New Wear Bridge Sunderland
It has taken almost half a million man hours to bring the construction of the new cable stay bridge across the River Wear, at Sunderland, to its half way completion point.
“And we are looking at the same level of commitment again to get us over the finishing line,” confirmed Farrans’ Stephen McCaffrey, the project director.
“This is a landmark project for the Sunderland area, one which will drive forward the strategic development of the city, from both a regeneration and future investment perspective.”
Belfast-based Farrans Construction is delivering this unique £117m development as part of a joint venture with the Belgian steel fabrication company Victor Buyck. The project also involves the significant input of other locally-based companies with an involvement in the construction and engineering sectors, chief among them Ballymena-based Moore Concrete Products Ltd.
The bridge, when completed, will be 336m long and will facilitate two lanes of traffic on either carriageway along with a 3m wide shared cycleway – footway on each side of the bridge. Also included in the development will be 2.8km of new carriageway. It is at the heart of the Sunderland Strategic Transport Corridor. The focal point of the new bridge will be a 105m high steel pylon, from which will radiate out the cable stays supporting the bridge deck. “This is the most challenging bridge project that we have ever undertaken and the first highways bridge with a cable stay design,” confirmed Stephen.
“Its complexity has required a tremendous planning input, involving ourselves and those other international companies working on the development of the bridge.
“Site works commenced in May of last year. The new structure will be commissioned in advance of its planned opening in spring of 2018.
“When fully operational, it will cater for 27,000 vehicles per day.”
The bridge project has already been seven years in development, with the office bearers of Sunderland City Council making no secret of its strategic importance for the region as a whole
Cllr Paul Watson, Leader of Sunderland City Council, said: “The people of Sunderland have waited a long time for this, so it’s wonderful to finally see the bridge unfolding and our ambitions become a reality. It’s a complex project, but we have the right skills and expertise in place to ensure it is delivered on time and to the highest standards.
“The new crossing is going to attract investment into Sunderland, help to regenerate key areas along the river, reduce journey times for motorists, and inject a great sense of pride into the community. There are no doubts in my mind that it will have a profound impact on the future of this great city.”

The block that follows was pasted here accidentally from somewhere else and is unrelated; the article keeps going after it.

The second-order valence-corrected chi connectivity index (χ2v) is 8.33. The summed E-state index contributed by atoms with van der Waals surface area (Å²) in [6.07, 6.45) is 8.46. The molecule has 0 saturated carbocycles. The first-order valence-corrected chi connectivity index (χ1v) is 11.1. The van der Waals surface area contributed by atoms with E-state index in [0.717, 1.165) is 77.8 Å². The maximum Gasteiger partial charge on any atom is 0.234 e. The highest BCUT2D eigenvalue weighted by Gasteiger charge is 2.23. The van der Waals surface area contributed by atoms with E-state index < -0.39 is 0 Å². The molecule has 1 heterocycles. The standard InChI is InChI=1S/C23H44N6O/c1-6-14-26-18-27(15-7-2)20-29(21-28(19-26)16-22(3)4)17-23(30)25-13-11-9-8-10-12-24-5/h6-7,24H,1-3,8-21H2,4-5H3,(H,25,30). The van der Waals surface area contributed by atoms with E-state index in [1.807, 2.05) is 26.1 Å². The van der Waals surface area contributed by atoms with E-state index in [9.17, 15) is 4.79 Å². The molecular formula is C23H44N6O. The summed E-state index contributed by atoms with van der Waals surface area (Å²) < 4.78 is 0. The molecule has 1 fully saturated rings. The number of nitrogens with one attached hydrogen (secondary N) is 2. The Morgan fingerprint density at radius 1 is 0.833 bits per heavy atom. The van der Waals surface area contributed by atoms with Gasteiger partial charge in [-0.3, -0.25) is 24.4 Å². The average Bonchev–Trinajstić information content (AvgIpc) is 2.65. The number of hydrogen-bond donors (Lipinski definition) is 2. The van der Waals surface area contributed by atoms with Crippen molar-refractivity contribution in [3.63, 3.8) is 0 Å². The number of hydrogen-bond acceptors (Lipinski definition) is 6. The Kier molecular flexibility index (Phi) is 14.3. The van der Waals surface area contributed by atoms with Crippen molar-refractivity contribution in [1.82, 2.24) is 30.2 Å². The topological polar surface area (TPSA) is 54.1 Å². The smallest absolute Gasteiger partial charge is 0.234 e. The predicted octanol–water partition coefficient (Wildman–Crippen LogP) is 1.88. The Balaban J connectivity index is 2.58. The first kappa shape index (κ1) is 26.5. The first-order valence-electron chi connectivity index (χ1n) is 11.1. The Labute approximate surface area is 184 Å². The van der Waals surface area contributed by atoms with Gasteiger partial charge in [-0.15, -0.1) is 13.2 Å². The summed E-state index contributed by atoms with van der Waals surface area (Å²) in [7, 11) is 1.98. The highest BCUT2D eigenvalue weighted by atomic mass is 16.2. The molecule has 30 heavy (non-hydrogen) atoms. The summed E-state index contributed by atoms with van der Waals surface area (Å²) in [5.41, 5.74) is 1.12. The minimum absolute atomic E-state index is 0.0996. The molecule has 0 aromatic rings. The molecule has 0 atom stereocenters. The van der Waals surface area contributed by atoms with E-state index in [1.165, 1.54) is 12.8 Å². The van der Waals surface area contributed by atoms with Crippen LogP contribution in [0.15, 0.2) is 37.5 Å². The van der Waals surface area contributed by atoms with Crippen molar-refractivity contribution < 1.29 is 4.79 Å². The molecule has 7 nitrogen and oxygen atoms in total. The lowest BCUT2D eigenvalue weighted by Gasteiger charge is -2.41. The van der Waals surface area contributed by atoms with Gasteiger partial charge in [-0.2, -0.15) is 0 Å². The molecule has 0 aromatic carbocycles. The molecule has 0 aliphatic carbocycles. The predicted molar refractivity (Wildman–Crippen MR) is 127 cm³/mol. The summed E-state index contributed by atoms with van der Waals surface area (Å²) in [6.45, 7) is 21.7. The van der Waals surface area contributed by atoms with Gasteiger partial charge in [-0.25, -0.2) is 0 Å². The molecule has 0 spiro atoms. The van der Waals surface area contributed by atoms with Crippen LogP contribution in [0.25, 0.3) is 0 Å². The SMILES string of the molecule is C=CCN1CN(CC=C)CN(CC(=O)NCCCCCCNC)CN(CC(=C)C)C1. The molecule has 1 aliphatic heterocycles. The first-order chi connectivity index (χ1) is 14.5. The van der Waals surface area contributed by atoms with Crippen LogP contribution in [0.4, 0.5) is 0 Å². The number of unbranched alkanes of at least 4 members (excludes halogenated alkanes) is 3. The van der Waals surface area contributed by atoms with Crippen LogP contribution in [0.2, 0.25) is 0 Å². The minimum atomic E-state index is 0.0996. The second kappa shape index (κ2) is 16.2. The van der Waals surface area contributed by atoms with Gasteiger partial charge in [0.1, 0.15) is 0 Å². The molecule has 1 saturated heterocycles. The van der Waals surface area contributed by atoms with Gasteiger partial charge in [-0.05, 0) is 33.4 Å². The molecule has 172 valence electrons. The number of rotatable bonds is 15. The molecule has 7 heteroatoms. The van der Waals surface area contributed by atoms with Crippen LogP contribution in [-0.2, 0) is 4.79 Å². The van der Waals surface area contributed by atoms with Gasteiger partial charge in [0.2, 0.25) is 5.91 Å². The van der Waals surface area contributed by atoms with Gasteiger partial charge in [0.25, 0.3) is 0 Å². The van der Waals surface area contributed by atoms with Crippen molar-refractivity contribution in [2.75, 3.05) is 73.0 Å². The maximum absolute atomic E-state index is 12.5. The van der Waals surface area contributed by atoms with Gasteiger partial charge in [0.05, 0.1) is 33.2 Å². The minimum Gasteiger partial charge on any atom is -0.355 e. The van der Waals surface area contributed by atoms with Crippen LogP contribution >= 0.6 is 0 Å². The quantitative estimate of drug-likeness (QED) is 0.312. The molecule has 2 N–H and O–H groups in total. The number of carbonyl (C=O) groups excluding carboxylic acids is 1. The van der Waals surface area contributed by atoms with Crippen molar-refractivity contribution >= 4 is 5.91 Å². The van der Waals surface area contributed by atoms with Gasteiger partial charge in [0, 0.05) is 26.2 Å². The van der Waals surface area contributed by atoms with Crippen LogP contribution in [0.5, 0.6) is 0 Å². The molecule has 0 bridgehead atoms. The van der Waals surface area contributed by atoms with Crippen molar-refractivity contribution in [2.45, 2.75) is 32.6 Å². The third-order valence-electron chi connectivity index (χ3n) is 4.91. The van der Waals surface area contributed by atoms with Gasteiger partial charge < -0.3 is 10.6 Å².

The physical scale of the project is immense. Its completion will require 3,000t of steel, 4250t of precast concrete decking elements and 100km of cabling. Its development has also entailed the input of an international design team.
Precast business Moore Concrete is manufacturing all of the precast concrete deck units for the new bridge. These involve 38 different designs comprising a total of 850 units ranging in weight from 5 to 15 tonnes.
“We have enjoyed a long working relationship with the team at Moore’s,” Stephen explained.
Moore’s sales manager Richard Whiteside confirmed that the new bridge is the largest structure which the company has ever supplied components for.
“Over the past number of years, we have invested heavily in the manufacturing facilities and skills’ base to allow us commit to projects of this scale. And, obviously, we want to build on this for the future,” he said.
“The Sunderland project has required the co-ordinated input of our own engineering, design and manufacturing teams so as to ensure the precast units meet all the required quality standards and that delivery times are consistently achieved.”
The past few days have been marked by the first phase of the bridge decking being launched across the river.
“This represents a critical stage in the development of the overall project,” said Stephen McCaffrey.
“The pylon, which will be pre-fabricated in Belgium, should arrive with us on a specialised barge in early 2017. Its erection will follow almost immediately thereafter, which should allow us complete the bridge and adjacent road carriageways by early 2018.
“I can confirm that the project is on schedule to be completed on time. This is good news for the people of Sunderland and for all the companies involved in the development of what is a truly iconic bridge structure.”